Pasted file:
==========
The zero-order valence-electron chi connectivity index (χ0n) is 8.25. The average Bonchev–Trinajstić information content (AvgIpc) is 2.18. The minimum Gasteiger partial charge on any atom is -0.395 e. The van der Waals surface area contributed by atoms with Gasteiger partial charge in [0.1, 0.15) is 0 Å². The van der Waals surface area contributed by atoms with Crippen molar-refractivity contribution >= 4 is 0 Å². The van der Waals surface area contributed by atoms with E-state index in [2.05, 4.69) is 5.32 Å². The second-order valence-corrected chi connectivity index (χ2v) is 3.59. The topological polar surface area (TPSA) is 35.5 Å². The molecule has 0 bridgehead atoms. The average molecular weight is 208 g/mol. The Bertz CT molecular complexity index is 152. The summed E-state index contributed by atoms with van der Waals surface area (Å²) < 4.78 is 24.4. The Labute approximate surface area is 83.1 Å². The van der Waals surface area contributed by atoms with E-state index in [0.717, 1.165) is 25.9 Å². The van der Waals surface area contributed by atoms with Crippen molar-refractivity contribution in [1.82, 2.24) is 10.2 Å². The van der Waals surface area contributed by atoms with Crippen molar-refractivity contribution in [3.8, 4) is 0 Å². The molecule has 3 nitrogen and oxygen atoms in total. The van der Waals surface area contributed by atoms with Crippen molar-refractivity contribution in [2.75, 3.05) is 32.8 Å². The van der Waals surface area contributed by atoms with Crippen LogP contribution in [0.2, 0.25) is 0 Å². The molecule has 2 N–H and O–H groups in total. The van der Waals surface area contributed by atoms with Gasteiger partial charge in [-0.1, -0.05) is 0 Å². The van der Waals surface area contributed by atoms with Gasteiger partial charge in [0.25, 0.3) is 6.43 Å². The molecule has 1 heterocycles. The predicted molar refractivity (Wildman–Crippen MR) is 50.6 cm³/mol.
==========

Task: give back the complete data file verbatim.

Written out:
The zero-order valence-electron chi connectivity index (χ0n) is 8.25. The average Bonchev–Trinajstić information content (AvgIpc) is 2.18. The minimum Gasteiger partial charge on any atom is -0.395 e. The van der Waals surface area contributed by atoms with Gasteiger partial charge in [0.1, 0.15) is 0 Å². The van der Waals surface area contributed by atoms with Crippen molar-refractivity contribution >= 4 is 0 Å². The van der Waals surface area contributed by atoms with E-state index in [2.05, 4.69) is 5.32 Å². The second-order valence-corrected chi connectivity index (χ2v) is 3.59. The topological polar surface area (TPSA) is 35.5 Å². The molecule has 0 bridgehead atoms. The average molecular weight is 208 g/mol. The Bertz CT molecular complexity index is 152. The summed E-state index contributed by atoms with van der Waals surface area (Å²) < 4.78 is 24.4. The Labute approximate surface area is 83.1 Å². The van der Waals surface area contributed by atoms with E-state index in [0.717, 1.165) is 25.9 Å². The van der Waals surface area contributed by atoms with Crippen molar-refractivity contribution in [1.82, 2.24) is 10.2 Å². The van der Waals surface area contributed by atoms with Crippen molar-refractivity contribution in [3.8, 4) is 0 Å². The molecule has 3 nitrogen and oxygen atoms in total. The van der Waals surface area contributed by atoms with Crippen molar-refractivity contribution in [2.75, 3.05) is 32.8 Å². The van der Waals surface area contributed by atoms with Crippen LogP contribution in [0.2, 0.25) is 0 Å². The molecule has 2 N–H and O–H groups in total. The van der Waals surface area contributed by atoms with Gasteiger partial charge in [-0.1, -0.05) is 0 Å². The van der Waals surface area contributed by atoms with Gasteiger partial charge in [0.25, 0.3) is 6.43 Å². The molecule has 1 heterocycles. The predicted molar refractivity (Wildman–Crippen MR) is 50.6 cm³/mol.